Prescott, Mary (Miles) 1804-1885
MILES, PRESCOTT, CADY, BRADFORD
Posted By: Volunteer
Date: 3/29/2005 at 12:42:13
Mary Miles PRESCOTT was born in Newport, Maine, December 3rd, 1804, and died November 13th, 1885, at Hubbard, Iowa, at the home of her daughter Mrs. P. P. CADY, having reached the advanced age of 80 years, 11 months and 10 days. Mary MILES was married Dec. 6th, 1823 to Jeremiah PRESCOTT, who died 4 years ago last April. Mrs. PRESCOTT with her husband moved to Roscoe, Ills., in 1845, and 7 years later to Hardin, Iowa. With the exception of about 2 1/2 years she lived ever since, 33 years in the region of Hardin and Postville. Mrs. PRESCOTT was the mother of 10 children, 7 of whom are now living. She also leaves 24 grandchildren and 8 great-grandchildren, making in all 42 children, grandchildren and great-grandchildren. In 1831 she united with the Christian church, of which she was a member when she died. The deceased was a woman of strong energy and a very tenacious memory, even to the last. A woman she was, who above the average of her sex, and especially of her age, had an interest in public affairs and read extensively. She became a western woman by choice, willingly casting her lot with its life and enterprise, and had the pleasure of seeing her family grow up with the country. This pilgrim sister whose staff is now laid by was a pilgrim of the pilgrims. Her mother was a BRADFORD and her lineage is traced back directly to William BRADFORD who was one of the Pilgrim Fathers and was for many years governor of Plymouth Colony. How truly her life was a pilgrimage. Descended from the Pilgrim Fathers, born in Maine, moved to Illinois and then to Iowa, and now that her earthly pilgrimage closes her children who are still living have homes, some in Iowa, some in Minnesota, some in Dakota and others on the Pacific slope. Truly she was the child of pilgrims and the mother of pilgrims, and could say with David: "For we are strangers before thee and sojourners, as were all our fathers; our days on the earth are as shadows and there is no abiding." But I believe from conversations which I had with her at various times that she had learned the beautiful and wonderful secret contained in St. Paul's words "Now, therefore ye are no more strangers and foreigners, but fellow citizens with the saints, and of the household of God." How fitting that one so full of years should be called away in this season of the year when everything has passed the "sear and yellow loaf" when the [remainder is cut off]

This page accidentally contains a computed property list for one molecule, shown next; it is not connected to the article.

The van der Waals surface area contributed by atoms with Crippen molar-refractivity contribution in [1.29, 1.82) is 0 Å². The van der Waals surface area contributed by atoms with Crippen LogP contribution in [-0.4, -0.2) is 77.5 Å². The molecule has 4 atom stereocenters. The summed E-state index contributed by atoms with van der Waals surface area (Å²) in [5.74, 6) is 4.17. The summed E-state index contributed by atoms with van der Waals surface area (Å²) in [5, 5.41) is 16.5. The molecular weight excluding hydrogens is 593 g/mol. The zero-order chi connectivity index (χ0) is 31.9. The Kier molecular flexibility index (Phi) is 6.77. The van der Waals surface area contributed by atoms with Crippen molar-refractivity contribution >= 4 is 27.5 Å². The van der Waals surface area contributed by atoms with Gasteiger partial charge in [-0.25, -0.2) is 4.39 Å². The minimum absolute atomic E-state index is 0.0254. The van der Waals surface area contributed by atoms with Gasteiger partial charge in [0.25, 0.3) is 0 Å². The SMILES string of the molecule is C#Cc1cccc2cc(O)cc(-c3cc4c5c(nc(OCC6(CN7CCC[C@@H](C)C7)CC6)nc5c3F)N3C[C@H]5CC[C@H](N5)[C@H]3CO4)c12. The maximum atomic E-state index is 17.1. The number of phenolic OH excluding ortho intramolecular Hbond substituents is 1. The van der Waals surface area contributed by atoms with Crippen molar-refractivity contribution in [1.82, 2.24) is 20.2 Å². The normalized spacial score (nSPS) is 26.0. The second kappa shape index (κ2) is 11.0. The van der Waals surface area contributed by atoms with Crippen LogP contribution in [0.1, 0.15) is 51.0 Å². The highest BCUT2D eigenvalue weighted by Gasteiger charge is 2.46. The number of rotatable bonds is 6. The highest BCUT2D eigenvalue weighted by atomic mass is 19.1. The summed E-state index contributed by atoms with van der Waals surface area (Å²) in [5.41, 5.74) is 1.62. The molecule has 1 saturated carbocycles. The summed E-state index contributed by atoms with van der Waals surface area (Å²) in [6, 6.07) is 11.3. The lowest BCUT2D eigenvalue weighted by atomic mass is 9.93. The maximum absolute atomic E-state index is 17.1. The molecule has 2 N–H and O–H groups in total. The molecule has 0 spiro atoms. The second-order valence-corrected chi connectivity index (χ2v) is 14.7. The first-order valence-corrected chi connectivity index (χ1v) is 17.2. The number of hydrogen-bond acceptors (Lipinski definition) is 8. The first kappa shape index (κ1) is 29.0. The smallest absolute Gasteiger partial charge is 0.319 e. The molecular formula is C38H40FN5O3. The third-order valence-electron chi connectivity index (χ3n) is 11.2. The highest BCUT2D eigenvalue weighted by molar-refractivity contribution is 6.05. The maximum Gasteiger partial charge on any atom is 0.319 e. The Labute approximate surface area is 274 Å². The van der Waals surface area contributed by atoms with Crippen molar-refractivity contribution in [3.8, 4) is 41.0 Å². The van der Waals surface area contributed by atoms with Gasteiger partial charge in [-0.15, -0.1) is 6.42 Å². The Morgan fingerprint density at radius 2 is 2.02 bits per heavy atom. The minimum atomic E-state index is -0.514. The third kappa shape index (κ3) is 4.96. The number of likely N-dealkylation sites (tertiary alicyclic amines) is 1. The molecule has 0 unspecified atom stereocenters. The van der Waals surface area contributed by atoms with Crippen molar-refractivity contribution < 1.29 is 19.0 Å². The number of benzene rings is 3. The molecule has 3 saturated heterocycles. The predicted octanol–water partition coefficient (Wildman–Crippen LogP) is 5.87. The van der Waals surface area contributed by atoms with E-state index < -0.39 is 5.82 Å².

- source: Postville Review, 11/21/1885
- contributed by Sharyl Ferrall
Added by Reid R. Johnson 4/27/2013:
Postville Review, Sat., 21 Nov. 1885
Card of Thanks.
We hereby extend our warmest thanks to our many friends and neighbors for their sympathy and kind assistance in the burial of our mother on the 15th inst.
Chas. T. Prescott, A. R. Prescott, and Lydia E. Prescott.
Allamakee Obituaries maintained by Sharyl Ferrall.
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